Open Table MDI

On Mount Desert Island, a Next-Level Bean Supper

Open Table MDI's Mahan Deva Singh Khalsa and Puranjot Kaur Khalsa are out to make community meals more nourishing.

By Frances Killea
Photographed by Michael D. Wilson

[cs_drop_cap letter=”I” color=”#000000″ size=”5em” ]t’s just after 5 p.m. on a late-season Tuesday in Bar Harbor, and a line of people is snaking out a basement door at the Bar Harbor Congregational Church: it’s the site of Open Table MDI’s weekly community supper, and it’s taco night.

Mahan Deva Singh Khalsa has been in the kitchen since morning, slicing veggies, cooking beans, mashing fresh guacamole, and cooking Spanish rice. Now, he and a handful of volunteers are busy taking orders at the serving windows, filling plate after plate with a hot, homemade meal.

Open Table MDI“We wanted this to not just be a community supper,” says Mahan Deva, who created and runs Open Table MDI with his wife, Puranjot. “We felt like everybody should have access to really good food, not just food.”

Mahan Deva moved from Virginia to Bar Harbor in 1992 (Puranjot from Rhode Island in ’98) and spent years balancing multiple summer jobs to fund off-season travels. Now a yoga therapist and graphic designer, he comes by his culinary acumen honestly, after years working at Otter Creek’s farm-to-table Burning Tree restaurant. Funded by weekly donations and an annual fundraiser, Khalsa and his crew do what they can to use high-quality, organic, and local ingredients. Tonight’s tortillas, for example, were handmade in Portland. Come winter, he makes comfort foods like mac and cheese with Tide Mill Organic Farm dairy products, and he meets with farmers to discuss what they might be able to grow more of for next year (he can never have enough tomatoes, for example, for his much-loved “mile-high tomato pie”).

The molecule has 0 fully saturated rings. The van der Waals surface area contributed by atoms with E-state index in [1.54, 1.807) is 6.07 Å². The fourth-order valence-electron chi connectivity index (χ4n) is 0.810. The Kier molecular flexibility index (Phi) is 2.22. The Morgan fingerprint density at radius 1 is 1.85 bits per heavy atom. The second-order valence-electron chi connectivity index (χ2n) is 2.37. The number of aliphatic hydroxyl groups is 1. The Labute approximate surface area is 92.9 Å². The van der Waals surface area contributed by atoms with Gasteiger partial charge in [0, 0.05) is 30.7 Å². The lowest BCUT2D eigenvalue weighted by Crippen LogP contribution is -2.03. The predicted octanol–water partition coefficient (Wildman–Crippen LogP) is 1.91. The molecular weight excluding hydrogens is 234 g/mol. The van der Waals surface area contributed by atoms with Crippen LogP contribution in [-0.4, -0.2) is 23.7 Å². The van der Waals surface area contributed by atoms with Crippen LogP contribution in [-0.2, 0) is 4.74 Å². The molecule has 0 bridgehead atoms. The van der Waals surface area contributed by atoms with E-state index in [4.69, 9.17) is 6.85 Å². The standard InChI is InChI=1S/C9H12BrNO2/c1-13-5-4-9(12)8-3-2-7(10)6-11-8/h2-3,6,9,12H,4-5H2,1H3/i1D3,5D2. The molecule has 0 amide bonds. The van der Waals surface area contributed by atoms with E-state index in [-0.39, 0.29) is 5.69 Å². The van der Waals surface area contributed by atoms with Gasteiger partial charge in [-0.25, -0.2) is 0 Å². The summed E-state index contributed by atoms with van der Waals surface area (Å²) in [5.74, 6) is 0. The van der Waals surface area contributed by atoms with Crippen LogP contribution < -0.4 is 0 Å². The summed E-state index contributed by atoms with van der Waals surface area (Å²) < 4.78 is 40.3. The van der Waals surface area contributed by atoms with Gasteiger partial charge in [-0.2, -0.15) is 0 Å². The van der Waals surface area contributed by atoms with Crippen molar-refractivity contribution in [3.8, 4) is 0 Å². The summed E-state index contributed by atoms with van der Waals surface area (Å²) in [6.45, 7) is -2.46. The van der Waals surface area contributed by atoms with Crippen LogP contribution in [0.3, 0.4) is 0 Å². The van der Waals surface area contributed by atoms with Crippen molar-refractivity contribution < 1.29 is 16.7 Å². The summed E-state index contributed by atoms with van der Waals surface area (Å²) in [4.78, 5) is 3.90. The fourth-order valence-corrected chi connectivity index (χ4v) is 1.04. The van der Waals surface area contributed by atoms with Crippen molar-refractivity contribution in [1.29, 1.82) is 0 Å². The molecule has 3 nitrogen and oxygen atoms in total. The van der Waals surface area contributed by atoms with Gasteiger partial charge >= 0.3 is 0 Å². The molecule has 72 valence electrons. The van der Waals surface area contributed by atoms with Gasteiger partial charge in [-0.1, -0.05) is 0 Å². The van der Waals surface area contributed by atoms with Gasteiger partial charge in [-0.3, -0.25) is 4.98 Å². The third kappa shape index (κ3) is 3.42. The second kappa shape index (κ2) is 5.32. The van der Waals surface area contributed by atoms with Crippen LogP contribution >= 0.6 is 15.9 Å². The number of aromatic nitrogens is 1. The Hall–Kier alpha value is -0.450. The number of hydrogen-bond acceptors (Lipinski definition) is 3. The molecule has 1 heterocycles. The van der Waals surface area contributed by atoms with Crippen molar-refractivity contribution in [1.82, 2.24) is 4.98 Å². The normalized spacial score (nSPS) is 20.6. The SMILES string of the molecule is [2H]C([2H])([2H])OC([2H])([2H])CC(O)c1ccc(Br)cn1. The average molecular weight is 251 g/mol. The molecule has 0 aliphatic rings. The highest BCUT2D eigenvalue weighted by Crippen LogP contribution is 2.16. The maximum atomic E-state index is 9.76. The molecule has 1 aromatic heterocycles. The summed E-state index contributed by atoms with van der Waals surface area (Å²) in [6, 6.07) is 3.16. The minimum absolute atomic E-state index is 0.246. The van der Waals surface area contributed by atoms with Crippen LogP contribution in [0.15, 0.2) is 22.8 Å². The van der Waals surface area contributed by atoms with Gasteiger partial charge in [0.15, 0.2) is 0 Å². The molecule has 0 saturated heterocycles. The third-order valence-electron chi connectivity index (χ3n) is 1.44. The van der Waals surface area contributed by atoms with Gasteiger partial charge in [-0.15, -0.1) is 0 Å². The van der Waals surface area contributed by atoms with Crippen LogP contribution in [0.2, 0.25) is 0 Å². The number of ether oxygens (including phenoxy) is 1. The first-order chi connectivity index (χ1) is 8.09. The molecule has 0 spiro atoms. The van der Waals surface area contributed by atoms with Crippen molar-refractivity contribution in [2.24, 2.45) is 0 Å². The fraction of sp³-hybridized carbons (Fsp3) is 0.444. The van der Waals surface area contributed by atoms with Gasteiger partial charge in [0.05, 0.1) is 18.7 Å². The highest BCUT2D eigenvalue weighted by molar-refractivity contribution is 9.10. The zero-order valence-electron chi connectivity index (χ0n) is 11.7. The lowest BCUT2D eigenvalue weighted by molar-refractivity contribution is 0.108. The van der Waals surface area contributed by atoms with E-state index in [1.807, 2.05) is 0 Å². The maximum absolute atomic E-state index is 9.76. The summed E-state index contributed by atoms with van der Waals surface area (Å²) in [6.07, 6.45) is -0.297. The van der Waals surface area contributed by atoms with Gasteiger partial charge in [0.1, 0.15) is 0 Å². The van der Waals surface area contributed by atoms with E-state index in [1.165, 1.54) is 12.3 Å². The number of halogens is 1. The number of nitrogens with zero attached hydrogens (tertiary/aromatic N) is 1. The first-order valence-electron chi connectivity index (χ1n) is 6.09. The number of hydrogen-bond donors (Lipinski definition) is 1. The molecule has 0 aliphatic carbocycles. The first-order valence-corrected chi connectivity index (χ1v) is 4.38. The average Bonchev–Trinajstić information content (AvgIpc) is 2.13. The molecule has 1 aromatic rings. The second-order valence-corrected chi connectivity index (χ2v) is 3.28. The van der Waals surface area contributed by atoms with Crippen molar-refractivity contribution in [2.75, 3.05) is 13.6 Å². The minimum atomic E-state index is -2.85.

MDI may be known for its stately summer homes and bustling vacation scene, but food insecurity is still a reality for the year-round community. The Bar Harbor Food Pantry serves some 400 households, according to executive director Jennifer Jones, and the island’s increasingly steep housing costs mean even families living above the federal poverty line can struggle to put food on the table. When the Khalsas crowdfunded Open Table MDI in 2018, they hoped to help address this need, but they also wanted to change how people think about community meals.

“We really wanted it to feel like a place that anybody could come to,” Puranjot says, regardless of whether they were food insecure or simply looking to socialize. Since serving their first meal, the Khalsas — with plenty of help from volunteer servers, dishwashers, and clean-up crews — have gone from serving 30 people to nearly 200 people every Tuesday night. Diners are treated to live music, the room is chatty, and there’s no noticeable distinction between volunteers, donors, and those who come only to eat. This year, Open Table MDI formed a board of directors, and the Khalsas hope to turn the suppers into a five-night-a-week affair, with meals hosted at locations around MDI.

“Sitting down and eating a meal with people seems to be a barrier breaker — it equals the playing field,” Mahan Deva says. “You’re just a person with other people and a meal, and something, I think, magical happens within that space.”

Read more about the Mainers we saluted in our November 2019 Giving Back Issue, all doing their part to make the Pine Tree state a better place.

Plus, nine nonprofit organizations making a big impact. [Sponsored]